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Rear leg at heel plant?? Help

Jun 17, 2017
17
3
So my DD’s hitting instructor has always taught her to sort of fall forward to heel plant and lock the back leg. She’s been doing this for a while but as I’m starting to try to understand how the lower half works in the swing I’m not sure if this is correct. A straight leg doesn’t feel like you’re able to load the rear leg properly. What do you all say?
 
Jun 8, 2016
4,428
113
So my DD’s hitting instructor has always taught her to sort of fall forward to heel plant and lock the back leg. She’s been doing this for a while but as I’m starting to try to understand how the lower half works in the swing I’m not sure if this is correct. A straight leg doesn’t feel like you’re able to load the rear leg properly. What do you all say?
Not sure I follow but does what he/she is saying to do match with what you see in great hitters?
 
Nov 18, 2015
773
43
So my DD’s hitting instructor has always taught her to sort of fall forward to heel plant and lock the back leg. She’s been doing this for a while but as I’m starting to try to understand how the lower half works in the swing I’m not sure if this is correct. A straight leg doesn’t feel like you’re able to load the rear leg properly. What do you all say?
Drizzle,

Can you define "lock"? First time I read it, I assumed "lock" = "straight". Is that what he demonstrated? Now if "lock" = "fixed / maintains the same shape", that would better align with what actually happens, as rdb posted above - the rear leg definitely doesn't straighten, but it does maintain a bend throughout most of the swing (it rotates fwd, but is still bent). (Not implying that was what rdb was trying to show)

@rdbass - even thought I've watched this clip a thousand times over the years, I never noticed the back foot. Would you prefer the back foot to be facing home plate at plant (to better feel any loading into / around the hip), or is it a non-factor, since the foot clearly rotates forward during the swing?

Thx.
 

rdbass

It wasn't me.
Jun 5, 2010
8,821
63
Not here.
I never noticed the back foot. Would you prefer the back foot to be facing home plate at plant (to better feel any loading into / around the hip)
Game swing, yes. For this drill and think it's more of starting with your back pocket/hip toward the 'pitcher'.
 
May 24, 2013
10,571
113
So Cal
So my DD’s hitting instructor has always taught her to sort of fall forward to heel plant and lock the back leg. She’s been doing this for a while but as I’m starting to try to understand how the lower half works in the swing I’m not sure if this is correct. A straight leg doesn’t feel like you’re able to load the rear leg properly. What do you all say?
That sounds a whole lot like a shift-then-swing move, rather than the elite pattern of shift-and-swing.
 
Sep 17, 2009
1,442
63
That sounds a whole lot like a shift-then-swing move, rather than the elite pattern of shift-and-swing.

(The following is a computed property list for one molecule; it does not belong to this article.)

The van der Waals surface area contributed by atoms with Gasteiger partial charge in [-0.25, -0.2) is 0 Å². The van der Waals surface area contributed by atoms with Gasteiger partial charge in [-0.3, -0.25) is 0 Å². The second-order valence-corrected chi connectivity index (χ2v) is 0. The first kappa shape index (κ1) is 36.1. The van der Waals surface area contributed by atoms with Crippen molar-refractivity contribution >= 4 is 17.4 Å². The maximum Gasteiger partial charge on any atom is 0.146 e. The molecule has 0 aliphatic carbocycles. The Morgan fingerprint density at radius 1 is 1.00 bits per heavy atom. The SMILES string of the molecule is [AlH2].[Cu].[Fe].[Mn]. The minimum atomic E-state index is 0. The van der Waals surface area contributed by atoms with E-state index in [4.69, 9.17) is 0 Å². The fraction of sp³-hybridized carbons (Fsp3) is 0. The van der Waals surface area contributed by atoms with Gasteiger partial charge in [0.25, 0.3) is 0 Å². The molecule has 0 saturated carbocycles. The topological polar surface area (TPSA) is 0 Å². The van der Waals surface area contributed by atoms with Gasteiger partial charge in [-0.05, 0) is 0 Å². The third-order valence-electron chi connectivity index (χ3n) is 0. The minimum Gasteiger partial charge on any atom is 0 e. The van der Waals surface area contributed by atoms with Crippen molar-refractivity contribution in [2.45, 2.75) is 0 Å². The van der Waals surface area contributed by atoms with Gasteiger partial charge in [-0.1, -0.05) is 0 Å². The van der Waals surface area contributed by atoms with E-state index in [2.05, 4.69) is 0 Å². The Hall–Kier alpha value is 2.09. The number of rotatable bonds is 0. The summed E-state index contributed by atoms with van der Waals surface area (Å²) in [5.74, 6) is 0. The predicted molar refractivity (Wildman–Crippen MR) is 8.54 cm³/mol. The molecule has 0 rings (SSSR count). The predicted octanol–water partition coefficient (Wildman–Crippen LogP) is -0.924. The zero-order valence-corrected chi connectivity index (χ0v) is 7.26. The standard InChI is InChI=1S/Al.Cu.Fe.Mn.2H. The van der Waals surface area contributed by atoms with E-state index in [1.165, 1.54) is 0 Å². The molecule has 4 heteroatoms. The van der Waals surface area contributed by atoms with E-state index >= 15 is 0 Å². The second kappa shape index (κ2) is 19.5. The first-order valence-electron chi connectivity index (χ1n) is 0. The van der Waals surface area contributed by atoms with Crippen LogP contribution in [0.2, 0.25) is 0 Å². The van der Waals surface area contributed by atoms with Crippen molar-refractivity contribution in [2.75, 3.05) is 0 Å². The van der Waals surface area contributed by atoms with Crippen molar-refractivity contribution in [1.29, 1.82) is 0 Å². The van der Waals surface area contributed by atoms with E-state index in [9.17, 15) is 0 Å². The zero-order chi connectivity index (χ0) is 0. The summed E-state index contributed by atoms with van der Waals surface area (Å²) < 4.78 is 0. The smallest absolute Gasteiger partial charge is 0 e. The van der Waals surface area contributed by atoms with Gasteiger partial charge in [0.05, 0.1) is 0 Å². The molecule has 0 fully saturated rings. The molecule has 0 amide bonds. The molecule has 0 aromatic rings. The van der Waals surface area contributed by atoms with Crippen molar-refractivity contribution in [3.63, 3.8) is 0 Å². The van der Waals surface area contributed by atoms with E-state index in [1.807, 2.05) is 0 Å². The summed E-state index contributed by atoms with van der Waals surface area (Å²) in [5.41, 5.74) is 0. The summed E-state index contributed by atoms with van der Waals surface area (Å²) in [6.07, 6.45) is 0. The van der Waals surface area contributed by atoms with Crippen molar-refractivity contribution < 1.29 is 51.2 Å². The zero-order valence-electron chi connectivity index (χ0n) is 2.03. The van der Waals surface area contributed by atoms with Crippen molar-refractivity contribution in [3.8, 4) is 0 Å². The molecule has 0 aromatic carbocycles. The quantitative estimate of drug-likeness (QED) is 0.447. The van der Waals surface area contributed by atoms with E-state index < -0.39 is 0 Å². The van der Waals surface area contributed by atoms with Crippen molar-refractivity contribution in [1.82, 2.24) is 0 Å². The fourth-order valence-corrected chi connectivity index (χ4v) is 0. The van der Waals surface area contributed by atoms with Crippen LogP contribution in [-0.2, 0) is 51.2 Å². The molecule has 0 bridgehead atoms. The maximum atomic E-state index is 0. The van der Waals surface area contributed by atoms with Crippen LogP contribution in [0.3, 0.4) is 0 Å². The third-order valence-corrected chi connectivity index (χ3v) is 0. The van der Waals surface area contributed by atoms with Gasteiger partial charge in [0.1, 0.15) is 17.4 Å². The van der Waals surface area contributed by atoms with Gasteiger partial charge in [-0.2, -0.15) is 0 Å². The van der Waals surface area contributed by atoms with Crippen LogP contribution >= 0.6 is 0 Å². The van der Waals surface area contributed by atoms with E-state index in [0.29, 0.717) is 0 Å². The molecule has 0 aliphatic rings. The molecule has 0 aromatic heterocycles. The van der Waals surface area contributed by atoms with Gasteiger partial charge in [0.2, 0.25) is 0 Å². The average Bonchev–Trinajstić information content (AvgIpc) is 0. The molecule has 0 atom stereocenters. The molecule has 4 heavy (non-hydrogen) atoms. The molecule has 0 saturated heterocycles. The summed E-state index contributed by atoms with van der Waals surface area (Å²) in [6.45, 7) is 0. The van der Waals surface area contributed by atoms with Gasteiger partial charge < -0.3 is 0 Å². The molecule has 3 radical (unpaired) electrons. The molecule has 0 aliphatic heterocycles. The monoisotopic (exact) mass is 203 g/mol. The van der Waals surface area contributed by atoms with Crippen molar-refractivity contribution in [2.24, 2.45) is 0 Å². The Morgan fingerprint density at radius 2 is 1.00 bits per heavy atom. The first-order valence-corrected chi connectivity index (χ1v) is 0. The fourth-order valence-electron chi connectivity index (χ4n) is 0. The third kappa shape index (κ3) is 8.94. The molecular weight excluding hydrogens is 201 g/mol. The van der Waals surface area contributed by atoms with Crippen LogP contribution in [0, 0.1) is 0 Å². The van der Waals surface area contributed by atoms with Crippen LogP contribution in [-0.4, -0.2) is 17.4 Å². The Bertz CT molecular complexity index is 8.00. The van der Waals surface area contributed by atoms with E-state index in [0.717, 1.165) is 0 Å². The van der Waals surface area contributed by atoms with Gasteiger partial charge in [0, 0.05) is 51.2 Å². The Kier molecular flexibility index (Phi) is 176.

...And very 'linear throw the hands' old-school fastpitch-style. Dig into the technical hitting section if you're interested to understand where everyone is coming from or better yet take a video of your daughter and plenty of folks here can help....good luck.
 
Sep 29, 2014
2,193
83
The other thing to remember is these are drills....with drills we are trying to emphasize and focus on one area...this would be a great drill for someone with a very rotational swing that you wanted to "feel" the linear part of the swing more.
 
Jun 17, 2017
17
3
Thanks for the replies everyone. When I say a “straight back leg” I mean that at heel plant he wants her rear knee locked. It does sort of seem like a shift and then swing sort of method. It seems to me like that style doesn't give you much adjustability in the swing and it doesn't seem to allow her hips to rotate the way they should. Might be time for us to look for another instructor.
 

Cannonball

Ex "Expert"
Feb 25, 2009
4,011
83
Drizzle, the young man in this clip had outstanding instruction and his dad works tirelessly to try to get it right. You would do well to try to have your dd attempt to get on a similar path.

For the rest of this response, keep in mind that I am an ex expert. I use a cue for the back knee that is called the "knee chase." Many here don't like that cue. In fact, some really don't like it and we have had arguments here about it. However, take a look at that back knee and see the action as it chases the front knee. Like any cue, it has to be demonstrated and can be done incorrectly. BTW, if you notice the young man hitting above lands his front toe, goes to heel plant and that front knee was "soft" when the front toe hit. By soft, I mean bend and not ridgid. Now, before you are corrupted by my thoughts, go play one of those videos that have ocean waves crashing in making a soothing sound and refresh yourself mentally.
 
Sep 29, 2014
2,193
83
Most elite swing sequences have this micro second of timing between toe touch and heels plant that is the begining of the forward component of the swing. As you have probably heard before that motion starts from the ground up, so as the front heel comes down the back instep should be exerting force to unleash/uncoil your lower half, this is not an exact position the is the same for everyone each hitter varies slightly. I think the negative training might come in when the focus is on a static postion of the back knee being locked at x point, that is the result of dynamic force and is just a moment in time, I'm a huge proponent of stills but they have the downside of people thinking statically instead of dynamically.
 

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